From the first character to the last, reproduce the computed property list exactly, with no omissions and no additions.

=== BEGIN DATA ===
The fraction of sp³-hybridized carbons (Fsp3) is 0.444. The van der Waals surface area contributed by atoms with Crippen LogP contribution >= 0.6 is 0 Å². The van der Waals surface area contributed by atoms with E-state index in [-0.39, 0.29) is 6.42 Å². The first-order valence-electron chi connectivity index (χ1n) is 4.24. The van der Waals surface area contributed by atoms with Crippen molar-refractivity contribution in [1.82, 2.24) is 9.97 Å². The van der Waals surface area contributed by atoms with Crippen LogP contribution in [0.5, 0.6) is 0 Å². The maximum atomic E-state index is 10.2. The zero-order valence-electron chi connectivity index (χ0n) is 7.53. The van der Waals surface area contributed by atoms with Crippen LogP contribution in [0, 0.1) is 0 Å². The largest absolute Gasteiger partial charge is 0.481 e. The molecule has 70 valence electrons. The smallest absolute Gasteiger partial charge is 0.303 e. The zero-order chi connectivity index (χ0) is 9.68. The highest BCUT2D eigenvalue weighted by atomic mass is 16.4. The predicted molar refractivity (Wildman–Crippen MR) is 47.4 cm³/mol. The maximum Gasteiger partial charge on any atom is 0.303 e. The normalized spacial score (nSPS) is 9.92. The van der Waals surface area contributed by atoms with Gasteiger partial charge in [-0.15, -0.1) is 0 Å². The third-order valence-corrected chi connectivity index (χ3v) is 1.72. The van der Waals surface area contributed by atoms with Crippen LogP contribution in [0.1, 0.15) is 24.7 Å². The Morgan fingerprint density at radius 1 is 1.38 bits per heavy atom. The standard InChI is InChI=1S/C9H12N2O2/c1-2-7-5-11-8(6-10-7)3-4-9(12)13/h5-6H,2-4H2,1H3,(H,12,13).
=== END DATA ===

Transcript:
The fraction of sp³-hybridized carbons (Fsp3) is 0.444. The van der Waals surface area contributed by atoms with Crippen LogP contribution >= 0.6 is 0 Å². The van der Waals surface area contributed by atoms with E-state index in [-0.39, 0.29) is 6.42 Å². The first-order valence-electron chi connectivity index (χ1n) is 4.24. The van der Waals surface area contributed by atoms with Crippen molar-refractivity contribution in [1.82, 2.24) is 9.97 Å². The van der Waals surface area contributed by atoms with Crippen LogP contribution in [0.5, 0.6) is 0 Å². The maximum atomic E-state index is 10.2. The zero-order valence-electron chi connectivity index (χ0n) is 7.53. The van der Waals surface area contributed by atoms with Crippen LogP contribution in [0, 0.1) is 0 Å². The largest absolute Gasteiger partial charge is 0.481 e. The molecule has 70 valence electrons. The smallest absolute Gasteiger partial charge is 0.303 e. The zero-order chi connectivity index (χ0) is 9.68. The highest BCUT2D eigenvalue weighted by atomic mass is 16.4. The predicted molar refractivity (Wildman–Crippen MR) is 47.4 cm³/mol. The maximum Gasteiger partial charge on any atom is 0.303 e. The normalized spacial score (nSPS) is 9.92. The van der Waals surface area contributed by atoms with Gasteiger partial charge in [-0.15, -0.1) is 0 Å². The third-order valence-corrected chi connectivity index (χ3v) is 1.72. The van der Waals surface area contributed by atoms with Crippen LogP contribution in [0.1, 0.15) is 24.7 Å². The Morgan fingerprint density at radius 1 is 1.38 bits per heavy atom. The standard InChI is InChI=1S/C9H12N2O2/c1-2-7-5-11-8(6-10-7)3-4-9(12)13/h5-6H,2-4H2,1H3,(H,12,13).